Managing projects and tracking billable time effectively in creative agencies can be challenging. It’s essential to ensure that employees are productive by working them properly and ensuring that the agency remains profitable. In this blog post, we’ll explore various aspects of billable time, discuss some possible solutions, and provide insights into striking the right balance for success.
The Issue with Billable Time
Billable time is often tracked by counting the hours an employee spends working on client projects. However, this approach can be problematic for several reasons:
- People are not productive for every hour they’re on the clock.
- There’s no contingency time for when things go wrong.
- It can lead to burnout.
One possible solution is to calculate staff at a maximum of 80% per day, as it’s unrealistic to expect people to work more than 6.5 out of 7.5 hours. This number should be even lower for roles such as people management and marketing, as these individuals spend time promoting the business or working with the team internally.
Time Tracking for Managers and Delivery Staff
Managers often jump between jobs for short periods, making time tracking more difficult. One approach is to book delivery staff in slots of days or half-days and establish a minimum block for managers to account for all the time they spend on client work. This strikes a balance between asking people to log an hour for something that takes a few minutes and acknowledging the time they spend thinking about and working on client business.
Creative agencies can also benefit from implementing a project management tool that allows for easy time tracking and provides visibility into team members’ workloads. This can help managers distribute work evenly and prevent burnout while ensuring client projects are completed on time.
Solution 1: Task-Level Time Tracking
Tracking time at the task level helps the agency avoid future underbidding projects, identify profitable clients, and maintain overall profitability. However, agency owners and managers must have realistic goals for the percentage of time that can be billed to clients. Billing eight hours a day typically requires 10-12 hours of actual work. Aim for 70-75% of billable time for employees and 60% billable time for the agency as a whole, including non-billable employees.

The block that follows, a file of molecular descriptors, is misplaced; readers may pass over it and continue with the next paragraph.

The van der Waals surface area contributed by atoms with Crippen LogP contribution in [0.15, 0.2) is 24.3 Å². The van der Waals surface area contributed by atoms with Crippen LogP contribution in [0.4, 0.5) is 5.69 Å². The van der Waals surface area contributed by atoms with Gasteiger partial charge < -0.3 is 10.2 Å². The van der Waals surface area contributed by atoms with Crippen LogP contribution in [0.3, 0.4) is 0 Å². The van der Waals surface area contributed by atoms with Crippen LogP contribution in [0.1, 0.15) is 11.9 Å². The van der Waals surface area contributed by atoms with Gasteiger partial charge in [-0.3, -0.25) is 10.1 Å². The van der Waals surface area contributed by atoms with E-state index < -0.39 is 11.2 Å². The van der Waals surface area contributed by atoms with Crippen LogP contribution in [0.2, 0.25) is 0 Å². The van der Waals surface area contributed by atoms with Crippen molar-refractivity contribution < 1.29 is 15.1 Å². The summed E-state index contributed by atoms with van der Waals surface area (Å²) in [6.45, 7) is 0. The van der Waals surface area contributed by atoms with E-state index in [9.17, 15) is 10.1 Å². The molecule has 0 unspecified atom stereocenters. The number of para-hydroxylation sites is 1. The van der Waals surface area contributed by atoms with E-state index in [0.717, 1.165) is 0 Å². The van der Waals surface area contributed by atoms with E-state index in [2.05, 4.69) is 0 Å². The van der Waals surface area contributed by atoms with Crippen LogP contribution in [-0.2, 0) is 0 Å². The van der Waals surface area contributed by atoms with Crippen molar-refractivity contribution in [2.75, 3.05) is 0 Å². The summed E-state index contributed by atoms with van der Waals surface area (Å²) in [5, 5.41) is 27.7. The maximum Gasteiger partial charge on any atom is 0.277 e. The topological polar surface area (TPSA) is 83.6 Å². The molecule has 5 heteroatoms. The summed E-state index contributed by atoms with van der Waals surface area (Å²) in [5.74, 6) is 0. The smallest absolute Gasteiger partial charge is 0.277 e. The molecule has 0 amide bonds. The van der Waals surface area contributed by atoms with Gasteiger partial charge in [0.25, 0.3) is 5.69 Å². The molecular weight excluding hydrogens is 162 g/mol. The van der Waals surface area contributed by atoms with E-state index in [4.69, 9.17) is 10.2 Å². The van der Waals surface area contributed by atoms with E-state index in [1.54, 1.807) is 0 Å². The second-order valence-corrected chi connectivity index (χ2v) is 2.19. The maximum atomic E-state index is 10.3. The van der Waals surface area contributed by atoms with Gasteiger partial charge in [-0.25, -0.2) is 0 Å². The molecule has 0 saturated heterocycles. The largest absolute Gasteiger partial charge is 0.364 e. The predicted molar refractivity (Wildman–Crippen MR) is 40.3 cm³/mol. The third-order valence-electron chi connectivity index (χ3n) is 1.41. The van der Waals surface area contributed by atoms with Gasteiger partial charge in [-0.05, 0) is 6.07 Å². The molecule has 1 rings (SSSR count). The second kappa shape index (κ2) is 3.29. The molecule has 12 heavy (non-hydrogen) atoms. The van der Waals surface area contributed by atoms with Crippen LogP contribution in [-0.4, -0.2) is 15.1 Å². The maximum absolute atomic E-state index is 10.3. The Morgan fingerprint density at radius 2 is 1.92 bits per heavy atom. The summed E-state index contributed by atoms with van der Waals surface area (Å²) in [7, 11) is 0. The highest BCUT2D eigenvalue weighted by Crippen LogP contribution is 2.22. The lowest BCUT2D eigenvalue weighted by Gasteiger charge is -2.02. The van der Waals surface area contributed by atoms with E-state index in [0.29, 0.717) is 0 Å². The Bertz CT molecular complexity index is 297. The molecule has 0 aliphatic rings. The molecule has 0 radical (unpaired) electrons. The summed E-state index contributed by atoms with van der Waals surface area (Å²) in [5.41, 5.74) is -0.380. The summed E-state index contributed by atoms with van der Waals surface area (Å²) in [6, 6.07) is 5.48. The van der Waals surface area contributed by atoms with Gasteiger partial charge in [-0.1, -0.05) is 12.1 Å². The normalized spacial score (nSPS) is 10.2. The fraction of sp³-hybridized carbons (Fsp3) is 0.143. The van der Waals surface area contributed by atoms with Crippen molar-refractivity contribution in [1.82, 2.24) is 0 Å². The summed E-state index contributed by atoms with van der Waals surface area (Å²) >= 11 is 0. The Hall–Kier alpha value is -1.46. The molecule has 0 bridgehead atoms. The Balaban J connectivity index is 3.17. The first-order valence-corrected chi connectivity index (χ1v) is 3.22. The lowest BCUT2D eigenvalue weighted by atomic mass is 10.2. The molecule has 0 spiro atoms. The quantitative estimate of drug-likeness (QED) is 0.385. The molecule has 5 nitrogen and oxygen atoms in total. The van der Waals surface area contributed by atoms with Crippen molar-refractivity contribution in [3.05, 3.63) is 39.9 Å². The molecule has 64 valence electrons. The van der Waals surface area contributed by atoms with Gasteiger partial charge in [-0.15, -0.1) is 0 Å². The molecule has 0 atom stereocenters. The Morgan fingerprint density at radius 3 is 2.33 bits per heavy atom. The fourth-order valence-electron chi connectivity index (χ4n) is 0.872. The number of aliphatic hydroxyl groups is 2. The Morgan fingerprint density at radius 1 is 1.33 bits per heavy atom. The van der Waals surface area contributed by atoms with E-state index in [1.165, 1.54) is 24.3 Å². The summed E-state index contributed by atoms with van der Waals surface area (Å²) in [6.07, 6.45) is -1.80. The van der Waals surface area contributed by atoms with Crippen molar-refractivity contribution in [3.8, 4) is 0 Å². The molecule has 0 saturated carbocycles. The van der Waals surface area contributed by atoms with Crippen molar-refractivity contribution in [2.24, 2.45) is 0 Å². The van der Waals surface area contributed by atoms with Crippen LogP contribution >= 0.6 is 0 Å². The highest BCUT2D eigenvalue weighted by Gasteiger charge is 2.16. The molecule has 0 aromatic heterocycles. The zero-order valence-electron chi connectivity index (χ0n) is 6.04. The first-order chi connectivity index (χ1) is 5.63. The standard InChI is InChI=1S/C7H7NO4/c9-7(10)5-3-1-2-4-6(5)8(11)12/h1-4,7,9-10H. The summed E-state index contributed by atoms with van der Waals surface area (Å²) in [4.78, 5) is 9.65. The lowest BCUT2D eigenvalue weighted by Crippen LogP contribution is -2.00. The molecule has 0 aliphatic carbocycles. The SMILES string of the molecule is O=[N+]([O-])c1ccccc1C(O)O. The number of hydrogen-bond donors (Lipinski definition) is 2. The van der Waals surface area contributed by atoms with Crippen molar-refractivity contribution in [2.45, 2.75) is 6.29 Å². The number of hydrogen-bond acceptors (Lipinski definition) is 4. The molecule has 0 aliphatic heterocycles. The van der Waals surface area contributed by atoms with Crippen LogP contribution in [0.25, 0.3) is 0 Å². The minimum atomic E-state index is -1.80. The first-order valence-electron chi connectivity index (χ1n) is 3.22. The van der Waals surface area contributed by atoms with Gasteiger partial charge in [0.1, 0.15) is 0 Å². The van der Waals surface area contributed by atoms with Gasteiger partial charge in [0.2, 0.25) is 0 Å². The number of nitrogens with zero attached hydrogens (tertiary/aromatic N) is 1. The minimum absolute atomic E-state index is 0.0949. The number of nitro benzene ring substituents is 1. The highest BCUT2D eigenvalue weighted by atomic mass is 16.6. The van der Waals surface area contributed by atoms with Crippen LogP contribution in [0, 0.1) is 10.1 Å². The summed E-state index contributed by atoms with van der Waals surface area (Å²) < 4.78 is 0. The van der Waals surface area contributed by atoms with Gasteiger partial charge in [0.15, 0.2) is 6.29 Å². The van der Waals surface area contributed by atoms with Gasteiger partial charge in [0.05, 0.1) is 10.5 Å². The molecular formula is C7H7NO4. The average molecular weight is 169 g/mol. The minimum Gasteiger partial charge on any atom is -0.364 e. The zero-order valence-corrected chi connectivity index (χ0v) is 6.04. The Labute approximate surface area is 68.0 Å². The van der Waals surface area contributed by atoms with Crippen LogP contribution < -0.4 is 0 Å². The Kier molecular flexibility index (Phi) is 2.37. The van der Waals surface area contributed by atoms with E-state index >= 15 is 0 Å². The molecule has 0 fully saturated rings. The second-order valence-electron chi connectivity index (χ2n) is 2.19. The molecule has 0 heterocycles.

Using time-tracking software that integrates with project management tools allows agencies to gain insights into which tasks are more time-consuming and which team members are more efficient. This data can be used to improve project estimates, allocate resources more effectively, and identify areas where team members may need additional training or support.
Solution 2: Value-Based Pricing and Sprint Methodology
Instead of focusing solely on billable hours and utilization rates, consider adopting a value-based pricing model. Analyze the value a project creates for clients and capture a portion of that value for the agency. This approach can lead to more significant revenue increases and a more sustainable growth trajectory.
Additionally, consider utilizing a sprint-based project management approach. This method involves working in two-week cycles, allowing for more flexibility in adjusting project scope and more frequent releases to showcase progress to clients. This can increase utilization, motivation, and help teams focus on single large projects.
This methodology also encourages regular communication and feedback between the agency and the client, ensuring that project expectations are aligned, and adjustments can be made as needed. This collaborative approach can lead to stronger client relationships and a higher likelihood of repeat business.
Solution 3: Results-Based Approach
Rather than tracking time and billable hours, focus on the results your team can deliver. Different people have different skill sets and will take varying amounts of time to complete tasks. Judge and charge based on results, not the hours spent on a project. This approach can lead to higher motivation levels, as team members know they will be recognized for their accomplishments rather than just the time spent working.
This results-based approach may require a cultural shift within the agency, as well as open communication with clients to manage expectations. It’s essential to set clear goals and performance indicators, so the agency and the client can accurately measure progress and success.
Solution 4: Educating Clients and Managing Expectations
Sometimes, clients may be resistant to the idea of value-based pricing or a results-based approach, especially if they’re used to paying for time spent on projects. Agencies need to educate their clients on the benefits of these methods and manage their expectations throughout the project.
Emphasize the value your agency brings to the table, and explain how focusing on results rather than hours will lead to better outcomes for their business. Share case studies and testimonials from other clients who have experienced success with this approach, and offer complete transparency in costs and deliverables.
In conclusion, managing billable time effectively is crucial to running a successful creative agency. Adopting a combination of task-level time tracking, value-based pricing, and results-based approaches, along with implementing sprint methodology, can lead to increased profitability and sustainability. Educating clients and managing their expectations is also key to success, as is focusing on employee well-being and development. By striking the right balance in these areas, creative agencies can thrive and enjoy long-term success in a competitive industry.